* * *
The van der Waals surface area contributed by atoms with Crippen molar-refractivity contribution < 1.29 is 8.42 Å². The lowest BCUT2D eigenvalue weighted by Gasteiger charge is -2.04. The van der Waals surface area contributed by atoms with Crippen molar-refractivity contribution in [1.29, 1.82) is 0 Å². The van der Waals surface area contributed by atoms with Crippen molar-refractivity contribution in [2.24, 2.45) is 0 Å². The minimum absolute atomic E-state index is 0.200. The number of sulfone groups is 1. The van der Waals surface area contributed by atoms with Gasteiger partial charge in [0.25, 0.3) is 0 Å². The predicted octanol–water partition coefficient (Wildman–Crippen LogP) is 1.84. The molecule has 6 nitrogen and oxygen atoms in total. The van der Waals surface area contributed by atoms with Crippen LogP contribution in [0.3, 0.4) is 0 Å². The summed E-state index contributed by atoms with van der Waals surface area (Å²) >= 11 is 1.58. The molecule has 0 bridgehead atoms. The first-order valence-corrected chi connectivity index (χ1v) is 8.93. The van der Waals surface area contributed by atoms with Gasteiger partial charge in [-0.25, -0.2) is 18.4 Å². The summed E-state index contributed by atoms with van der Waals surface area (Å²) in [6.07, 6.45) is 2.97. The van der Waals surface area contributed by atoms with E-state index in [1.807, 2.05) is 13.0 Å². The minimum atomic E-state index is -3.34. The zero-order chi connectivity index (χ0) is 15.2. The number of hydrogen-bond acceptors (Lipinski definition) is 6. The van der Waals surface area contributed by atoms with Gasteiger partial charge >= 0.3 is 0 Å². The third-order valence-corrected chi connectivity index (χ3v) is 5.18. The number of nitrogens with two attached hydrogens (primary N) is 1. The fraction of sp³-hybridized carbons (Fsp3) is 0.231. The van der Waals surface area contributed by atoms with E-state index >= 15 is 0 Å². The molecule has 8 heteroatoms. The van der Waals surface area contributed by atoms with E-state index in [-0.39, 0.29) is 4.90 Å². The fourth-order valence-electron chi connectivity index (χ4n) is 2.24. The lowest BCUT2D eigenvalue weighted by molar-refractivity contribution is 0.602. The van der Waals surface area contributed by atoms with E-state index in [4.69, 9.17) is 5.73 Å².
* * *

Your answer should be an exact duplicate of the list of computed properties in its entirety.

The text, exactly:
The van der Waals surface area contributed by atoms with Crippen molar-refractivity contribution < 1.29 is 8.42 Å². The lowest BCUT2D eigenvalue weighted by Gasteiger charge is -2.04. The van der Waals surface area contributed by atoms with Crippen molar-refractivity contribution in [1.29, 1.82) is 0 Å². The van der Waals surface area contributed by atoms with Crippen molar-refractivity contribution in [2.24, 2.45) is 0 Å². The minimum absolute atomic E-state index is 0.200. The number of sulfone groups is 1. The van der Waals surface area contributed by atoms with Gasteiger partial charge in [0.25, 0.3) is 0 Å². The predicted octanol–water partition coefficient (Wildman–Crippen LogP) is 1.84. The molecule has 6 nitrogen and oxygen atoms in total. The van der Waals surface area contributed by atoms with Crippen LogP contribution in [0.3, 0.4) is 0 Å². The summed E-state index contributed by atoms with van der Waals surface area (Å²) >= 11 is 1.58. The molecule has 0 bridgehead atoms. The first-order valence-corrected chi connectivity index (χ1v) is 8.93. The van der Waals surface area contributed by atoms with Gasteiger partial charge in [-0.25, -0.2) is 18.4 Å². The summed E-state index contributed by atoms with van der Waals surface area (Å²) in [6.07, 6.45) is 2.97. The van der Waals surface area contributed by atoms with E-state index in [1.807, 2.05) is 13.0 Å². The minimum atomic E-state index is -3.34. The zero-order chi connectivity index (χ0) is 15.2. The number of hydrogen-bond acceptors (Lipinski definition) is 6. The van der Waals surface area contributed by atoms with Gasteiger partial charge >= 0.3 is 0 Å². The third-order valence-corrected chi connectivity index (χ3v) is 5.18. The number of nitrogens with two attached hydrogens (primary N) is 1. The fraction of sp³-hybridized carbons (Fsp3) is 0.231. The van der Waals surface area contributed by atoms with E-state index >= 15 is 0 Å². The molecule has 8 heteroatoms. The van der Waals surface area contributed by atoms with E-state index in [-0.39, 0.29) is 4.90 Å². The fourth-order valence-electron chi connectivity index (χ4n) is 2.24. The lowest BCUT2D eigenvalue weighted by molar-refractivity contribution is 0.602. The van der Waals surface area contributed by atoms with E-state index in [4.69, 9.17) is 5.73 Å².